This effect has been demonstrated for people’s overestimates of their skills in grammar, emotional intelligence, logical reasoning, firearm care and safety, debating, and financial acumen.
More recently, the effect was demonstrated by Cornell’s Stav Atir and Emily Rosenzweig of Tulane, who asked volunteers if they were familiar with concepts like centripetal force and photon as well as fictitious terms including plates of parallax, ultra-lipid, and cholarine.
About 90% of participants claimed some knowledge of at least one of the nine fake concepts, and people who thought they were most knowledgeable also said they recognized more of the meaningless terms.
Atir and Rosenzweig concluded that poor performers lack insight about their lack of skill because they ”don’t know what they don’t know.”
Another verification of the Dunning-Kruger effect was replicated among volunteers who completed a logical reasoning task, an intuitive physics problem, a financial acumen challenge, and others presented by University of California San Diego’s Elanor Williams, Justin Kruger of NYU, and Cornell’s David Dunning.
Some people achieved perfect scores, and expressed confidence in their answers, yet those who achieved no correct answers expressed the same degree of confidence as the most able performers.
Both high and low achievers made judgments based on intuitive “rules,” so they felt confident based on having a clear, if inaccurate, rationale.
Williams’ team concluded, “Rule-based confidence is no guarantee of self-insight into performance.”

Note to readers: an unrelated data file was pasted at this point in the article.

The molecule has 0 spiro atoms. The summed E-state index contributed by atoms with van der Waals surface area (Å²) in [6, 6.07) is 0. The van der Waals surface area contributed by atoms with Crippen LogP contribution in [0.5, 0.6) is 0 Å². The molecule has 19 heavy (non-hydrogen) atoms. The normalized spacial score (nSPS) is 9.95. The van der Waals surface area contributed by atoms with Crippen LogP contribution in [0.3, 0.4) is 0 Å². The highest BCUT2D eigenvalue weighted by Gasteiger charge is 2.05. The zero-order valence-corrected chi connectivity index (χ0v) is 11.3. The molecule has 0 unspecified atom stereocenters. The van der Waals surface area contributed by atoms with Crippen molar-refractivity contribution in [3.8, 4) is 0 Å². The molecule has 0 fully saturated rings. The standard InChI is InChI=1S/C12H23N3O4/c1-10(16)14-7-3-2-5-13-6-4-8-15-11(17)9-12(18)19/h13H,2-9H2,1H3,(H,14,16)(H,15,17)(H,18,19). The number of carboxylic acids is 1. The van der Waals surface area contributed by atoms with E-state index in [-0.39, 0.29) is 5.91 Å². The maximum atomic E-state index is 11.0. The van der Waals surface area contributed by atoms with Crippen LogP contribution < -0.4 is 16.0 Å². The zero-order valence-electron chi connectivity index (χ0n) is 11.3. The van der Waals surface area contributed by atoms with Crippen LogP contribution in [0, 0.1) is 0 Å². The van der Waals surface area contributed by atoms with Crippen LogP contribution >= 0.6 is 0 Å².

Another “cringe-worthy” example is financial illiteracy accompanied by high confidence in financial acumen among people who filed for bankruptcy.
More than 25,000 people rated their financial knowledge, then tested actual financial literacy in the 2012 National Financial Capability Study, conducted by the Financial Industry Regulatory Authority with the U.S. Treasury.
Of these, 800 respondents said they filed bankruptcy within the previous two years.
Not surprisingly, bankruptcy filers achieved financial knowledge scores in the lowest third of respondents, but they rated their knowledge more positively than financially-solvent respondents.
Nearly a quarter of the recently bankrupted respondents gave themselves the highest possible rating whereas only 13 percent of other respondents were equally confident.
Even 80 physical scientists at top universities provided a number of inaccurate purpose-driven (“teleological”) explanations about “why things happen” in the natural world, including:
- “Moss forms around rocks in order to stop soil erosion,”
- “The Earth has an ozone layer in order to protect it from UV light.”
Participants provided these explanations at their own speed or with ambitious time constraints.
When these professional scientists provided rushed explanations, they were twice as likely to endorse inaccurate purpose-driven rationales, reported Boston University’s Deborah Kelemen, Joshua Rottman, and Rebecca Seston.
In addition, scientists were equally likely as humanities scholars to endorse teleological arguments despite most physical scientists’ rejection of purpose-driven explanations for natural phenomena.
However, these results suggest that teleological propositions are a default explanatory preference among humans, and could explain their presence in myth and religion across cultures.
These results suggest that most people hold a positive view of their capabilities even when faced with contrary evidence.
However, some groups, such as women, may hold an unrealistically modest view of capabilities despite affirming feedback.
These biases in self assessment point to the importance of realistic recalibration of confidence, aligned with consensual feedback.
-*How do you minimize the risks of “Clueless Confidence”?
-*How can systematic underestimates of competence be reduced to increase “Realistic Confidence”?